She had used one of Bran’s paths that day, to get out of needlework – along the ledge of her room’s window, all around the tower, down the vines that grew there, on the eastern side, watching out for poison ivy, over a bridge to the battlements, and from there onto the stable roof and through the hatch into the attic, landing with a rustle in hay. It smelled of summer. But instead of the usual quiet snorts of horses, familiar voices had drifted up to her. Theon, there was no mistaking that audible sneer, and Jon, she was almost sure – it was that quiet mumble he slipped into when trying to melt into background, usually whenever around Lady Stark. She could barely hear him, even perched as she was right above them, seeing their dim frames through the thin floorboards of the attic.

Theon’s laugh, cruel like a serrated knife edge, covered up whatever Jon was saying: curt, bitter words, too soft to catch. When Theon spoke again, interrupting him, there might or might not have been a mention of brothers, of her mother, of father and Robb’s name. And Jon, instead of lashing out the way he usually would when provoked in such a manner, only cringed back, trapped between Theon and the beam supporting the stable roof – why, he seemed to be pleading with that stupid prick. And Arya couldn’t watch that happen and not act. She had come down, scattering the heap of hay she landed in, any words between the older boys were drowned out in the horses’ agitated neighing. She’d brandished her stick at Theon and told him in no uncertain words that he back off her brother or else.

Strange, how it was all coming back to her now. She felt a brush at her elbow – a teasing nudge from her dancing master’s wooden sword, and lunged wildly in that direction, finding no resistance, no presence, she stumbled. Yet still, even listening intently for the smallest gust of air, her mind remained in that stable at Winterfell. She fought to calm her breath.

Far to her left, Syrio Forel clicked his teeth disapprovingly.

“I’m sorry I tried to hurt you...” Arya offered, and jumped as Syrio’s hands landed on her shoulders, reassuring, giving her a sense of orientation in the dark.

“Ah, but you have not hurt me. There is someone else you should say sorry to?”

“I’m not sorry about him,” said Arya – and, searching her feelings, realised she meant it. Sure, Theon was a jerk in general, but it wasn’t his sneering voice, nor the disdain with which he had looked down on her, the miniature scarecrow with dirty hands clutching a stick. It wasn’t even the infuriating way he held Jon by the collar, like a cowed animal on a leash. It was that Jon hadn’t met her eyes. He’d just stood there, taking it, instead of punching Theon in the face as he usually would when he got fed up, or snarking back about the Greyjoys losing their rebellion, fleet and power, anything. He didn’t even seem to muster up the energy to huff and leave for the godswood to have a good old familiar Snow-Sulk. Everything about him spoke of defeat, and it struck Arya as bad, wrong in a way that still turned her stomach. So she had lunged at Theon, without thinking anything through, just wanting to hurt him for making her brother give up.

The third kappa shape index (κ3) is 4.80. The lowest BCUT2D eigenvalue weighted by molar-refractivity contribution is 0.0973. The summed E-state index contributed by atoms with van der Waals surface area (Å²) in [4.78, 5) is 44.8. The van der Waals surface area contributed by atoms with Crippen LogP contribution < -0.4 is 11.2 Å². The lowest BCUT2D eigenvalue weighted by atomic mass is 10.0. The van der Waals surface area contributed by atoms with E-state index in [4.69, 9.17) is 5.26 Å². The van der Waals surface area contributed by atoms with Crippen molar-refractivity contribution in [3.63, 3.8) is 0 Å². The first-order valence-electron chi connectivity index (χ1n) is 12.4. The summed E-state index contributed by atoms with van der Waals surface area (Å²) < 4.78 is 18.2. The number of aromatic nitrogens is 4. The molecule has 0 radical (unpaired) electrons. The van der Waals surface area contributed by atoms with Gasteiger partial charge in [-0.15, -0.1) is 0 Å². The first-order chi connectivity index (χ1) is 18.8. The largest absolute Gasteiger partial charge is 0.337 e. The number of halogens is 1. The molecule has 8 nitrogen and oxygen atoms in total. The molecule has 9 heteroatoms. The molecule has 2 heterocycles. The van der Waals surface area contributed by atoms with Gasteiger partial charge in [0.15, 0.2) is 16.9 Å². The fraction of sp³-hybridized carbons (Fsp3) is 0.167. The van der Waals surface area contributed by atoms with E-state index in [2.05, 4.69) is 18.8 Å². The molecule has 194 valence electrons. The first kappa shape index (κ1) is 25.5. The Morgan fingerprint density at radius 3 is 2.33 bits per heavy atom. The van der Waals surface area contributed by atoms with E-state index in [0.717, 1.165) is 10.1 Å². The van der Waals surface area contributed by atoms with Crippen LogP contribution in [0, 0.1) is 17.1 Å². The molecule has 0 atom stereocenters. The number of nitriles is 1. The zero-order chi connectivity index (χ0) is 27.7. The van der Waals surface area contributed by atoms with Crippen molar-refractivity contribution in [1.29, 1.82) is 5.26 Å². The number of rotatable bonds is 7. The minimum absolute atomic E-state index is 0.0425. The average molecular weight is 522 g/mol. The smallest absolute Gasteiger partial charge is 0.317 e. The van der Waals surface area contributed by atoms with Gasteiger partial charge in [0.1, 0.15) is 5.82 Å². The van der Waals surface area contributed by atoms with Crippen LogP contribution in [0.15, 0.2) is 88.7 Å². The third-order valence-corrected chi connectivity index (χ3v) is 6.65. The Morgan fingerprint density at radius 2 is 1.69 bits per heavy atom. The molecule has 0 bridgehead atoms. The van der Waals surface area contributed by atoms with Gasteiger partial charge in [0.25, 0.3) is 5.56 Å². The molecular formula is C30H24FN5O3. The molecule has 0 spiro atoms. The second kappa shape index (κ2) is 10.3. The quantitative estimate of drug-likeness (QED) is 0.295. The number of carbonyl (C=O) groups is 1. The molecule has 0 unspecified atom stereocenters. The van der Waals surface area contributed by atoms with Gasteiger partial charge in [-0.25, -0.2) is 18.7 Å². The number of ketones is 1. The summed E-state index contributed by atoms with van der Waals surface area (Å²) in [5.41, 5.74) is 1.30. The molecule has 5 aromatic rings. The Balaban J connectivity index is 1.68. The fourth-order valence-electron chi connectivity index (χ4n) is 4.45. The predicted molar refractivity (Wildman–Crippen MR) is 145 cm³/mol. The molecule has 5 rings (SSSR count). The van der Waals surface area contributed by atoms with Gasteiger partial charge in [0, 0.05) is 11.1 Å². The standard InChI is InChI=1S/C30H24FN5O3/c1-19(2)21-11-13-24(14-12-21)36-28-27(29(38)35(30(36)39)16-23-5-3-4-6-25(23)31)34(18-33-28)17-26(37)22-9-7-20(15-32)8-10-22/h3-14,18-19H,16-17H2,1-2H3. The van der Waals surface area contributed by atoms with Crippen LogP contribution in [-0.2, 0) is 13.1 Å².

“I’m not sorry. He deserved it. I hope it... broke,” she added, defiantly.

“Wicked men deserve that, yes.”

She took offence at the patronising tone in her teacher’s voice. “He did!”she insisted. “He was... he was mean to my brother. Calling him a bastard and gods know what else, and he made Jon so sad he couldn’t even hit him himself, so I had to. He’s never too sad to hit Theon, no-one can be – no-one should ever have to be that sad. He’s always giving himself airs how he’s such a trueborn prince, but he’s just a pirate’s get and a hostage, we just keep him so the Ironborn behave. And Jon is there because father loves him, so he’s just jealous really. He’s really my brother, he even looks like me. Like father, I mean...”

“You are missing your brother.”

Arya was grateful for the blindfold then. She felt her brow furrow, like she was about to cry, but she couldn’t. Little girls cry. “He gave me my sword...” she said, and her voice wavered and trailed off. And, somehow, she felt that Syrio understood. There were no better words. Her lip trembled. Little sister, he used to call her, and never with more love than on that day. And she has never felt happier than seeing light return to his eyes, even as he scowled and gave Theon a kick for whatever insult he had thrown at her while writhing in pain. You don’t say that to my sister, Greyjoy. They had come back out into the wan afternoon sunlight, hand in hand, and she had admonished her big brother for not fighting his own battles. Even Sansa would have done better, she’d scolded, and made him smile more.

“He will be proud to see you use your Needle properly then, would he not?” Syrio prompted, sliding back soundlessly. She barely felt his hands lift off her shoulders.

Arya nodded, ground her teeth, and moved into a water dancer’s stance. She paused briefly to wipe her nose on her sleeve, and listened for Syrio Forel’s steps.

In the evening, she braved the quills, ink and parchment and began a letter to Jon Snow. She never finished it – the next day, she had to run away. But Needle was with her, and so were the dancing lessons and the memories of home.

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Nariel

December 2011